Given the power of denial, it’s easy to look at the terrifying photos coming out of Russia right now and think that the threat is unique to them. According to the caption:
A newly married couple walks along Red Square amidst heavy smog, caused by peat fires in nearby forests, with the mausoleum of Soviet state founder Vladimir Lenin in the background, in central Moscow August 7, 2010. Dense clouds of acrid smoke from peat and forest fires choked Russia’s capital on Friday, seeping into homes and offices, diverting planes and prompting exhausted Muscovites to wear surgical masks to filter the foul air.
On the other hand, what the NYT article accompanying the photo below implies — as does Paul Krugman’s column yesterday (“America Goes Dark“) — is that the threat is not that unique. If the photos of “Russia on fire” makes it primarily seem like an ecological story (which it now is), the crisis occurred from the lack of resources at the local level to protect citizens from basic threats — like fire spinning out of control.This photo from The Times shows a local resident in Colorado Springs who fought to have this street lamp turned on again on after one-third of the city’s lights were shut off due to budget cuts. (This followed a five-year campaign by the resident to have the light installed in the first place after crime took hold of the neighborhood.)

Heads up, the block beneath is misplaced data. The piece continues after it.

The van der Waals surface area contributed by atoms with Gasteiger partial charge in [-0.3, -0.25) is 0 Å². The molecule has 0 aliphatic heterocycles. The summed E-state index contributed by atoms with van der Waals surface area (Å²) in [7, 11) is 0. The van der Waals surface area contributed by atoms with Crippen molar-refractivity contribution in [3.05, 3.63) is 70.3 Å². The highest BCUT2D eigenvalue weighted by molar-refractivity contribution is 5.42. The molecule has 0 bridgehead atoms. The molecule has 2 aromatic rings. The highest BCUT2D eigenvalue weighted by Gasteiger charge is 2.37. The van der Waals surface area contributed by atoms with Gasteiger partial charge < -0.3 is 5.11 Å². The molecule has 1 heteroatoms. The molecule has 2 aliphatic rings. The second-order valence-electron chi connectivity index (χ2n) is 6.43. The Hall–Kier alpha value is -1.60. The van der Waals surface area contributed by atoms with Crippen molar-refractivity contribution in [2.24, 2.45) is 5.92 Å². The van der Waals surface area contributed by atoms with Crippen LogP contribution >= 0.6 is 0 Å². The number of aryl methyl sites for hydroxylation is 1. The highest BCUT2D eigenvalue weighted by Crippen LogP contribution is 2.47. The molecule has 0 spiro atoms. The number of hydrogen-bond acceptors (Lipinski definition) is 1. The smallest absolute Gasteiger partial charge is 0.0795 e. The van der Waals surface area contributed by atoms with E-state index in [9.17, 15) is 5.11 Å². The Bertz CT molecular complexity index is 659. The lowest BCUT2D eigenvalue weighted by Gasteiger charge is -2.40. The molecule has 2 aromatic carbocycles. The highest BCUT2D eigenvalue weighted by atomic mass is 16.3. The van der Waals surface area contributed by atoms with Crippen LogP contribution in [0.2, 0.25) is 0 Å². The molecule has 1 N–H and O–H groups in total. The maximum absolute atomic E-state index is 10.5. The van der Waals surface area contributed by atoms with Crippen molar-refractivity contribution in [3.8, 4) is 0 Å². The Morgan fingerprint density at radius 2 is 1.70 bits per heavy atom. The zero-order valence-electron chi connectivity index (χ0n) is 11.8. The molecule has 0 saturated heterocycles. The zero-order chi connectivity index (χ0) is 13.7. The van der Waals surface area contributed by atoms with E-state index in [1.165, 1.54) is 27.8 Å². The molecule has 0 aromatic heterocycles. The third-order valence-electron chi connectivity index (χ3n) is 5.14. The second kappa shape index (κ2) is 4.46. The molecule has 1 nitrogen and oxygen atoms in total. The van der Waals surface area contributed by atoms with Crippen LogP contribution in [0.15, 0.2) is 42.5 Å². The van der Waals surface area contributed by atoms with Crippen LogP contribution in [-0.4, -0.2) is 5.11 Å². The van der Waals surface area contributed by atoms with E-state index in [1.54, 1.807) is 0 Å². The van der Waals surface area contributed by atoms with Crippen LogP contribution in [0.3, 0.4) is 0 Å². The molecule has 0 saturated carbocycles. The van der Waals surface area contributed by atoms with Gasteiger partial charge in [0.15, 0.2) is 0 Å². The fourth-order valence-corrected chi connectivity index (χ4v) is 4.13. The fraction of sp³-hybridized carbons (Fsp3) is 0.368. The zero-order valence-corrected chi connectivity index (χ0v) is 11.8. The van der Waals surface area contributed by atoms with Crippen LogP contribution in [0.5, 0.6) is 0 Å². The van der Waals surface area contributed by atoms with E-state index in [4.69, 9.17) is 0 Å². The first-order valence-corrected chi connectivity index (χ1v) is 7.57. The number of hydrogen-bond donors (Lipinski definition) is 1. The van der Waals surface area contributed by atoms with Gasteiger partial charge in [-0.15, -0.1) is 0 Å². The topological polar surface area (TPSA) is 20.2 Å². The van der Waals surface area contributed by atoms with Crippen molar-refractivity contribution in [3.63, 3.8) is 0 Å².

What’s the link? When you combine the homeland threat of anti-government reactionaries with the decimation of state and local coffers, the newlyweds up top could as easily be navigating downtown L.A., or Denver, or Atlanta … after desperate towns and ‘burbs have burned though the budget for firefighters and firetrucks.
NYT cutbacks slideshow.